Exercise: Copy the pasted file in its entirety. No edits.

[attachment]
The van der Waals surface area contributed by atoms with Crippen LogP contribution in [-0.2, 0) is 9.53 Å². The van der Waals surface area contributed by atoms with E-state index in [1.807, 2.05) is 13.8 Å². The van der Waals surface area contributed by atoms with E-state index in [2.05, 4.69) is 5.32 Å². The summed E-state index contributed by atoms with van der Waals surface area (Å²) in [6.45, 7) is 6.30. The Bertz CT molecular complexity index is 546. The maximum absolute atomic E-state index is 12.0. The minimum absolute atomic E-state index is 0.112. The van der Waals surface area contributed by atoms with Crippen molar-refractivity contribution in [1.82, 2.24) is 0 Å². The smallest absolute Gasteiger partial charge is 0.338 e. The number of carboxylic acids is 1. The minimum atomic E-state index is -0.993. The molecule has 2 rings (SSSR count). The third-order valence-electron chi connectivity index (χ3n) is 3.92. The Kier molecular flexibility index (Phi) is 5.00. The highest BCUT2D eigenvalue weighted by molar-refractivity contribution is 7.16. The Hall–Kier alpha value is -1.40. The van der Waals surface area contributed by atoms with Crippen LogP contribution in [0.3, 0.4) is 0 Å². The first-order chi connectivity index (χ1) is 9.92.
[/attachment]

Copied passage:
The van der Waals surface area contributed by atoms with Crippen LogP contribution in [-0.2, 0) is 9.53 Å². The van der Waals surface area contributed by atoms with E-state index in [1.807, 2.05) is 13.8 Å². The van der Waals surface area contributed by atoms with E-state index in [2.05, 4.69) is 5.32 Å². The summed E-state index contributed by atoms with van der Waals surface area (Å²) in [6.45, 7) is 6.30. The Bertz CT molecular complexity index is 546. The maximum absolute atomic E-state index is 12.0. The minimum absolute atomic E-state index is 0.112. The van der Waals surface area contributed by atoms with Crippen molar-refractivity contribution in [1.82, 2.24) is 0 Å². The smallest absolute Gasteiger partial charge is 0.338 e. The number of carboxylic acids is 1. The minimum atomic E-state index is -0.993. The molecule has 2 rings (SSSR count). The third-order valence-electron chi connectivity index (χ3n) is 3.92. The Kier molecular flexibility index (Phi) is 5.00. The highest BCUT2D eigenvalue weighted by molar-refractivity contribution is 7.16. The Hall–Kier alpha value is -1.40. The van der Waals surface area contributed by atoms with Crippen LogP contribution in [0.3, 0.4) is 0 Å². The first-order chi connectivity index (χ1) is 9.92.